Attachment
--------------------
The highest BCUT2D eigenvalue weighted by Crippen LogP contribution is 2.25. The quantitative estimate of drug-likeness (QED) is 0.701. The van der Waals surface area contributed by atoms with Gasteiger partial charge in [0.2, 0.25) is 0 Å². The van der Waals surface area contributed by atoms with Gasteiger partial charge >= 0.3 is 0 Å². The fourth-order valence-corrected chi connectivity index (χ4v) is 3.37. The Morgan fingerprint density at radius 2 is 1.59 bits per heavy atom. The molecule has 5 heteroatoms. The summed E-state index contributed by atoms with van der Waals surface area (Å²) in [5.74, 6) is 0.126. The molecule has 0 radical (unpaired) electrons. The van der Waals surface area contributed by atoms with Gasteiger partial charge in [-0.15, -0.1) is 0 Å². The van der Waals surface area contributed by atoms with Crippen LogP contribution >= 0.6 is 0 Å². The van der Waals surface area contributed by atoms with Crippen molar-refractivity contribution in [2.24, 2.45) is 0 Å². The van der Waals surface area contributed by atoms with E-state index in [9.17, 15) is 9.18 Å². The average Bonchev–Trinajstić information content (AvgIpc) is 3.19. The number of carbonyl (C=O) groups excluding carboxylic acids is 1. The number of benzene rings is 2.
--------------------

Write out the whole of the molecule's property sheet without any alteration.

The highest BCUT2D eigenvalue weighted by Crippen LogP contribution is 2.25. The quantitative estimate of drug-likeness (QED) is 0.701. The van der Waals surface area contributed by atoms with Gasteiger partial charge in [0.2, 0.25) is 0 Å². The van der Waals surface area contributed by atoms with Gasteiger partial charge >= 0.3 is 0 Å². The fourth-order valence-corrected chi connectivity index (χ4v) is 3.37. The Morgan fingerprint density at radius 2 is 1.59 bits per heavy atom. The molecule has 5 heteroatoms. The summed E-state index contributed by atoms with van der Waals surface area (Å²) in [5.74, 6) is 0.126. The molecule has 0 radical (unpaired) electrons. The van der Waals surface area contributed by atoms with Gasteiger partial charge in [-0.15, -0.1) is 0 Å². The van der Waals surface area contributed by atoms with Crippen LogP contribution >= 0.6 is 0 Å². The van der Waals surface area contributed by atoms with Crippen molar-refractivity contribution in [2.24, 2.45) is 0 Å². The van der Waals surface area contributed by atoms with E-state index in [9.17, 15) is 9.18 Å². The average Bonchev–Trinajstić information content (AvgIpc) is 3.19. The number of carbonyl (C=O) groups excluding carboxylic acids is 1. The number of benzene rings is 2.